Mr Nuttall said Ukip was “not going anywhere” and insisted the party’s “time would come”.
“There’s a lot more to come from us,” he said.
“We are not going anywhere, I’m not going anywhere.”
The Ukip leader’s campaign was hit by controversy over his website’s untrue claim that he lost “close personal friends” in the Hillsborough tragedy, but he insisted the issue was not raised much on the doorstep.
Ukip deputy leader Peter Whittle denied the Stoke defeat sign-posts the end for the party as he branded the Labour campaign one of the “dirtiest” for some time.
Insisting Ukip was a “completely united party”, he told ITV’s Good Morning Britain: “When we win something in Ukip we are often called a flash in the pan. When we lose something - ‘Oh, well that’s the end of Ukip’ - nothing of the sort.
“Yes, last year we certainly did have a difficult time, but that’s in the past now.”
Tory party chairman Sir Patrick McLoughlin told Good Morning Britain: “This is an amazing result for the Conservative Party. By-elections come and go, this one will be remembered for many, many years to come. It is a truly historic by-election.
“What we have seen today is something that we haven’t seen in British politics in the last 40 years.”
Mr McDonnell accepted that there were “mixed views” about Mr Corbyn, but insisted he would not step down as Labour leader.
Asked if Mr Corbyn had ever suggested he could give up the job to help Labour’s electoral chances, Mr McDonnell told Today: “He won’t do that. He has never said that.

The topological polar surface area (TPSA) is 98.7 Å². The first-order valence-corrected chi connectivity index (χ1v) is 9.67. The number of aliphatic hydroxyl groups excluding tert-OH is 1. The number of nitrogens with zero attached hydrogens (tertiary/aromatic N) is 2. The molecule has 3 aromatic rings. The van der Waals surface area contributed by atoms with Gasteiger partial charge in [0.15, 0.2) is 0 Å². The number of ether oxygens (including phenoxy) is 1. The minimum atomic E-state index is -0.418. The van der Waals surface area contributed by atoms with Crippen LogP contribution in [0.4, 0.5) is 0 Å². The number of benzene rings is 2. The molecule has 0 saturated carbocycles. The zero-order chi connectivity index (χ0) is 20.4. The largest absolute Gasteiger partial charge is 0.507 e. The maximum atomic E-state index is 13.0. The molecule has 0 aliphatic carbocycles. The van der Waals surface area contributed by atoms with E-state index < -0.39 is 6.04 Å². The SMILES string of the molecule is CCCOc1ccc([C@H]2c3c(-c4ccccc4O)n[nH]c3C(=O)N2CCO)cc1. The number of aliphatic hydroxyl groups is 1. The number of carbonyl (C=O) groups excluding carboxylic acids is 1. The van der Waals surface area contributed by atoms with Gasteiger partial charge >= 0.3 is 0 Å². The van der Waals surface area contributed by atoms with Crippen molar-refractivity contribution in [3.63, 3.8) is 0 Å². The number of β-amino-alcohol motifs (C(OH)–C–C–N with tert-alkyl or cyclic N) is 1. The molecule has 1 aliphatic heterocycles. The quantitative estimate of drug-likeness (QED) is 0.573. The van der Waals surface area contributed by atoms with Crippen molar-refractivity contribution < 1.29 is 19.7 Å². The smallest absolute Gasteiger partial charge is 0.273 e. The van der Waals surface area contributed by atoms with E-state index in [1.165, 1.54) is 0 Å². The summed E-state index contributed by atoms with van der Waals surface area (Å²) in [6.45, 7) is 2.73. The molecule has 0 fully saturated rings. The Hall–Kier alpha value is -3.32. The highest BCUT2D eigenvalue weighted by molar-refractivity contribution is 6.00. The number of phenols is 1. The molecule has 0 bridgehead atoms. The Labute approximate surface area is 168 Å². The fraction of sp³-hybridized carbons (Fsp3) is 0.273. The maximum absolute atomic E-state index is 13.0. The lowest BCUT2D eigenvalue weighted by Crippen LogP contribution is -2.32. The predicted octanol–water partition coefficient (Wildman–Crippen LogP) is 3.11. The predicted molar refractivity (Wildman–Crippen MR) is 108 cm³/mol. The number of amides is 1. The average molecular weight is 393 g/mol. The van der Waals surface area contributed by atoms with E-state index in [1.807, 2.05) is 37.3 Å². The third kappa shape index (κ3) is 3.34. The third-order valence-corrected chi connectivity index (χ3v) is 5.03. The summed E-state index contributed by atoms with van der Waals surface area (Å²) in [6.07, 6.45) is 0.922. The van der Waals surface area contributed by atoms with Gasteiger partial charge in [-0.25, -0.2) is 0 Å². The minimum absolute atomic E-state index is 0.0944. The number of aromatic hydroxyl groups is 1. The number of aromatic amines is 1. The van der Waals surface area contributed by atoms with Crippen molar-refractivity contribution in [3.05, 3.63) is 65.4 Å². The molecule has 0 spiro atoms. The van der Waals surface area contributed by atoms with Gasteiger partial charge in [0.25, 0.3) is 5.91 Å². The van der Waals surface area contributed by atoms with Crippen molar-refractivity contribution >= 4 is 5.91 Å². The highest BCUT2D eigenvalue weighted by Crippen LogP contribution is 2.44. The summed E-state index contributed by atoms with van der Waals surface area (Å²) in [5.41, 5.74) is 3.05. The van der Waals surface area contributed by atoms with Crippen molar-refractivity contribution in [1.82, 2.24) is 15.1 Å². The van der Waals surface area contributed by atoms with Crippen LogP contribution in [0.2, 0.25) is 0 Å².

“This is a fundamental commitment to our community and our country. He wants to serve this community and he will do it well once he becomes prime minister.”
The shadow chancellor criticised former prime minister Tony Blair and former business secretary Lord Mandelson for high-profile interventions in the days before the by-elections.
“We’ve got to unite,” said Mr McDonnell. “We can’t have a circumstance again where a week before the by-election a former leader of our party attacks the party itself. It’s not his fault, but I’m just saying advice - please don’t do that. And the same to Peter Mandelson, three days before a by-election he attacks the party.
“The central principle of how you win elections is that you have a united party, you do not divide the party. And now our members and overwhelming numbers in the parliamentary Labour Party are saying we need to unite in order to defeat these Conservatives and hold this Government to account.”